I learned the Lord’s Prayer when I was a child. We did not recite it during Catholic services, but had to learn it in catechism classes (Catholic Sunday School). The Boy Scout troop that I joined at age 15 recited the Lord’s Prayer at the beginning of meetings. The Southern Baptist church I joined at age 17 taught children the words, but did not say the prayer in services. Most meetings of Alcoholics Anonymous end with everyone joining hands and reciting the Lord’s Prayer as I learned when I started counseling alcoholics as a young minister. When I led worship in a Presbyterian Church for 3 years, we said the Lord’s Prayer during Sunday worship every week.
Our Father who art in heaven,
Hallowed be thy Name.
Thy kingdom come.
Thy will be done,
On earth as it is in heaven.
Give us this day our daily bread.
And forgive us our trespasses,
As we forgive those who trespass against us.
And lead us not into temptation,
But deliver us from evil.
[For thine is the kingdom,
and the power, and the glory,
for ever and ever.]
When I began a practice of daily prayer a few years ago and started reviewing prayer books to help me, I found that most resources called for praying the Lord’s Prayer at morning, midday, and evening prayers. I did not understand why they thought the Lord’s Prayer was important enough to repeat every day, let alone three times per day, but decided to try it in honor of the consensus among prayer experts.
I soon figured out that I had been reciting the Lord’s Prayer for more than 50 years, but had no experience with praying the Lord’s Prayer. When I slowed down and started praying my way through the Lord’s Prayer, it became important to me.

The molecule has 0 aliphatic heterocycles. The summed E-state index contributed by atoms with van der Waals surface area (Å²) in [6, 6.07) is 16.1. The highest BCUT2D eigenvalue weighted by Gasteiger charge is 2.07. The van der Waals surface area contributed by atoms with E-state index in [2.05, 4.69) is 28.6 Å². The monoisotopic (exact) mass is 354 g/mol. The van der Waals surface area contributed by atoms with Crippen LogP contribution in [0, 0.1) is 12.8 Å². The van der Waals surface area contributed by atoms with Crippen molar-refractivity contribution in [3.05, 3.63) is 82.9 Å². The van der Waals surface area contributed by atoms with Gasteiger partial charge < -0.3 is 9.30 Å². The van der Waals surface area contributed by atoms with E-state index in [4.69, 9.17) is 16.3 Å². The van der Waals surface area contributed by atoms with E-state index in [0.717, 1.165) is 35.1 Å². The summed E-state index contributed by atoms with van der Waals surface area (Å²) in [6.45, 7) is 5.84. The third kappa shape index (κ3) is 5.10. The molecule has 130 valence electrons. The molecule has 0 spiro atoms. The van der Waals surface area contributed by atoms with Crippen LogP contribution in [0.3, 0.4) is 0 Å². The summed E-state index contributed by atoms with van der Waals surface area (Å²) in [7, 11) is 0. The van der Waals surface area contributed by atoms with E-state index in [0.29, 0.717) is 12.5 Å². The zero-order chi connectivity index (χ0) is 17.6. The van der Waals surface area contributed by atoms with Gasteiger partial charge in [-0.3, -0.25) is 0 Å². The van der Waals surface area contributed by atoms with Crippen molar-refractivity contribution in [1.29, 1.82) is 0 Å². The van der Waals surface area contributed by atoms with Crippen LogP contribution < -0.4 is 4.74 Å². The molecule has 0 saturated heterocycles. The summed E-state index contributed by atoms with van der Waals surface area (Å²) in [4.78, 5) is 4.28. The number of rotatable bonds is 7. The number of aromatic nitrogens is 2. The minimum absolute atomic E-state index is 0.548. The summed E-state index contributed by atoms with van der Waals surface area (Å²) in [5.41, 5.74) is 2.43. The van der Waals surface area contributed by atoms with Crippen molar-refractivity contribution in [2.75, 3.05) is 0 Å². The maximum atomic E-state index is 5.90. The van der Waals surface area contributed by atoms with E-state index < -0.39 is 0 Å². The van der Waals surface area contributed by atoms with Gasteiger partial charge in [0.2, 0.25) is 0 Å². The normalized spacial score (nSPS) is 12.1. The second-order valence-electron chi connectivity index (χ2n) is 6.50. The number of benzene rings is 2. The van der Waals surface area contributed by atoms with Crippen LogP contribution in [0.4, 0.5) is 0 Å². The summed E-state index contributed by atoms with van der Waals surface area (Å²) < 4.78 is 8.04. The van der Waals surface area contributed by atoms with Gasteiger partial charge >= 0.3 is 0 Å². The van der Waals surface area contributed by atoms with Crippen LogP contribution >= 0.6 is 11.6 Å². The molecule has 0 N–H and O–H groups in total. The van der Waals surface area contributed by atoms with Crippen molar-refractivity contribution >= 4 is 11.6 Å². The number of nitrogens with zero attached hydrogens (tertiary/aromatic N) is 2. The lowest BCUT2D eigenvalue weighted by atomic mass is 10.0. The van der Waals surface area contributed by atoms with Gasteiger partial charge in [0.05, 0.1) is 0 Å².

The first way that I slowed down and began to pray the Lord’s Prayer was by studying the prayer and then writing it in my own words. Once upon a time I preached my Sunday morning sermons from the Greek New Testament, so creating my own translation of a text is something I have done many times. I don’t read Greek anymore, but often work with commentaries that were originally created for Bible translators to develop a deeper understanding.
May you be honored,
May your beloved community gather up all the peoples of the earth.
May your will be done on earth as it is in heaven.
Give us this day what we need to live.
Forgive us our sins,
As we forgive those who sin against us.
Do not lead us into times of hard testing,
But deliver us from the Evil One.
For thine is the kingdom, the power, and the glory,
Forever and ever. Amen.
Praying this version of the Lord’s Prayer makes it easier for me to feel like I am talking to God and not just saying some words.
I promised to tell you how I have been combining physical prayer and the Lord’s Prayer in Part II, but that is going to have to wait for Part III.